THISDAY feature story of Sunday, February 26, 2012 entitled “APGA’s Future without Ojukwu”, raised doubts about APGA’s prospects with the exit of Dim Chukwuemeka Ojukwu.
The author, Emmanuel Ugwu posed the question: “Will APGA find a Tinubu among the crop of Igbo politicians to propel it to greatness after Ojukwu?” More specifically, the writer echoes the mistaken view that “(Governor) Obi did not give APGA the necessary push to leverage on its control of Anambra to make inroad into other states in the zone”.
The essay may not have swung to the extreme of conspiracy alarmists who since 2008 had trumpeted the lie that Mr Peter Obi was set to dump APGA the next minute. Yet, it fails to offer us a window to gauge Obi’s role in the party nor does the article do justice to the comparative limitations of APGA as a regional-based political party.
The writer seemed ill-equipped to undertake these twin tasks vital to a balanced review of APGA’s fortunes. His handicap is indicated by the error of twice describing Chief Chekwas Okorie as the “founder of APGA”. This is a disservice to the historical circumstances and collective spirit which led to the registration of APGA in June 2002. APGA had founders, not a founder.
The Igbo had been shut out of the presidential contest in 1999. The PDP which initially offered the promise of a platform was soon appropriated by the (North dominated) military establishment to serve a game plan of temporarily yielding power to the South West.
For obvious reasons, the two other parties which existed at the time were unviable for prosecuting the presidential project. The ensuing political marginalisation of the Igbo which the Obasanjo presidency sharpened with relish was all too glaring to bother every Igbo with self-esteem. It was this nationalistic fervour for a balanced polity that crystalized into the formation of APGA and this explains why some of the founders of APGA till this day are not card-carrying members of the party.
Some of the founders of APGA include the late Dim Emeka Ojukwu, Chekwas Okorie, Professor Ben Obumselu (who wrote the manifesto), Victor Umeh, Professor M.S.O. Olisah (who drafted the Constitution) and Maxi Okwu. Others were Professor Ben Nwabueze, Ugochukwu Agballa, Hon Okey Umeano and Chris Okoye. Among the co-founders who operated from behind the scene were Mr Peter Obi, the late Dr Chuba Okadigbo, Major-General Ike Nwachukwu(rtd) and Dr Chukwuemeka Ezeife. Obi, I should add, was a major financier of this party at its embryo.
It is also pertinent to point out at this stage that it took a Supreme Court pronouncement to overturn the ruling party’s opposition to the emergence of new parties for APGA to secure registration. For obvious reasons, the Obasanjo presidency through the dependent INEC had blocked the aspiration of new parties until the Supreme Court intervention.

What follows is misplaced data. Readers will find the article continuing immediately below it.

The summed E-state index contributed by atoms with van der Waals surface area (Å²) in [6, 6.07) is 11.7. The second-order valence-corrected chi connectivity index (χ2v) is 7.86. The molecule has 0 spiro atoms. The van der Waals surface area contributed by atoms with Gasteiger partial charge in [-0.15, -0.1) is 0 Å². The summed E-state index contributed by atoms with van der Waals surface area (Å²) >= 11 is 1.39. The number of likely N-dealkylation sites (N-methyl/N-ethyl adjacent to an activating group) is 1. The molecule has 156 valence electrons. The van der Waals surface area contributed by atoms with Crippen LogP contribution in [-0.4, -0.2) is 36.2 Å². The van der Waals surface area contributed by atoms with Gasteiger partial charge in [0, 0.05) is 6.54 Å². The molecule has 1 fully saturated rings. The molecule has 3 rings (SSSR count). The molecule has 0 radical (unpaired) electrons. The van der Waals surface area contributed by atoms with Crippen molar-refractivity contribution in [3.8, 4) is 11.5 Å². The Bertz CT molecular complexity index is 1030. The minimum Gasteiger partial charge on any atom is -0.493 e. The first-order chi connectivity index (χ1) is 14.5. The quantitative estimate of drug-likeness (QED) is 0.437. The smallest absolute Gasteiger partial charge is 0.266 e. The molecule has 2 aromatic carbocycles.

Barely three years after it received INEC’s recognition, APGA was subjected to a crisis that shook it to its very foundation. The struggle to restore Peter Obi’s stolen mandate in the 2003 Anambra governorship election was proceeding slowly but steadily. Chekwas Okorie, then Chairman of the party, along the line became pessimistic about the final outcome of the campaign, perhaps, against the backdrop of the Nigerian system. At a well publicized event in Awka in 2005, Okorie recognised Ngige’s governorship and renounced APGA’s election petition at the tribunal. This was a grave act of sabotage against the party.
With Okorie’s subsequent expulsion from APGA, the establishment found an auspicious way of checkmating APGA. Eager to do its master’s bidding, the Maurice Iwu leadership of INEC stepped up to the task of disabling the mass movement that APGA was poised to achieve.
In contempt of the unanimous party resolutions on the sanction of Okorie, the Iwu-led INEC chose to accord Okorie recognition as the authentic chairman of APGA! There could be no better mockery of reason.
And INEC soon graduated from mockery of reason to mockery of the law. It persisted in relating with the disclaimed even after a Federal High Court had validated the purge. It insisted on the recognition of Okorie even after the Court of Appeal had upheld his expulsion. INEC’s jungle behaviour continued until the Supreme Court’s concurring verdict which left the Commision no more room to play hide and seek.
The battles for affirming the authentic voice and values of APGA lasted some six years. Those were six grueling years of hardship, intimidation, denials and long run of impunity. It took more than average commitment to vision and principles to overcome the forces arrayed against APGA. It was the duo of Peter Obi and Victor Umeh who stood up to the onslaught against APGA.
Mr. IFEANYI AFUBA, a public affairs commentator, wrote from Nimo, Anambra State.